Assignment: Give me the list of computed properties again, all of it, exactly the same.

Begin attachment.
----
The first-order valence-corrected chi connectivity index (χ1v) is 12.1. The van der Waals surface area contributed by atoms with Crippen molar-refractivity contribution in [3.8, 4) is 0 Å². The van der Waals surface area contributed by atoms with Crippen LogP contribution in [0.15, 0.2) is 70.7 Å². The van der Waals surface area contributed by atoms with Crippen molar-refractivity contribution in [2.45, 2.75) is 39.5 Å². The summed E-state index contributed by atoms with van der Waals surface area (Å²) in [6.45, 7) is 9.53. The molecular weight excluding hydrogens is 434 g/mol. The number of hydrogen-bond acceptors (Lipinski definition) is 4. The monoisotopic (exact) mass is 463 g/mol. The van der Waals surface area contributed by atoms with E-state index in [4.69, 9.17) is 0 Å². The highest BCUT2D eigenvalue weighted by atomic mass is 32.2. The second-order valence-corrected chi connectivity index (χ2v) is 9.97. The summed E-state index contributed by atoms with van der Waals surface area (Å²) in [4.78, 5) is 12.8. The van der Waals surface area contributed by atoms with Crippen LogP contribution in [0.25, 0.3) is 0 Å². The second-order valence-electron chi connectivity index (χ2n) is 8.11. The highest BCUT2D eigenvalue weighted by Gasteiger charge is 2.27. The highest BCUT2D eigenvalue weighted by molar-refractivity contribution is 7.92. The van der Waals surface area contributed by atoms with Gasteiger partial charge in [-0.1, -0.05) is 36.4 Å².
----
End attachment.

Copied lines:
The first-order valence-corrected chi connectivity index (χ1v) is 12.1. The van der Waals surface area contributed by atoms with Crippen molar-refractivity contribution in [3.8, 4) is 0 Å². The van der Waals surface area contributed by atoms with Crippen LogP contribution in [0.15, 0.2) is 70.7 Å². The van der Waals surface area contributed by atoms with Crippen molar-refractivity contribution in [2.45, 2.75) is 39.5 Å². The summed E-state index contributed by atoms with van der Waals surface area (Å²) in [6.45, 7) is 9.53. The molecular weight excluding hydrogens is 434 g/mol. The number of hydrogen-bond acceptors (Lipinski definition) is 4. The monoisotopic (exact) mass is 463 g/mol. The van der Waals surface area contributed by atoms with E-state index in [4.69, 9.17) is 0 Å². The highest BCUT2D eigenvalue weighted by atomic mass is 32.2. The second-order valence-corrected chi connectivity index (χ2v) is 9.97. The summed E-state index contributed by atoms with van der Waals surface area (Å²) in [4.78, 5) is 12.8. The van der Waals surface area contributed by atoms with Crippen LogP contribution in [0.25, 0.3) is 0 Å². The second-order valence-electron chi connectivity index (χ2n) is 8.11. The highest BCUT2D eigenvalue weighted by Gasteiger charge is 2.27. The highest BCUT2D eigenvalue weighted by molar-refractivity contribution is 7.92. The van der Waals surface area contributed by atoms with Gasteiger partial charge in [-0.1, -0.05) is 36.4 Å².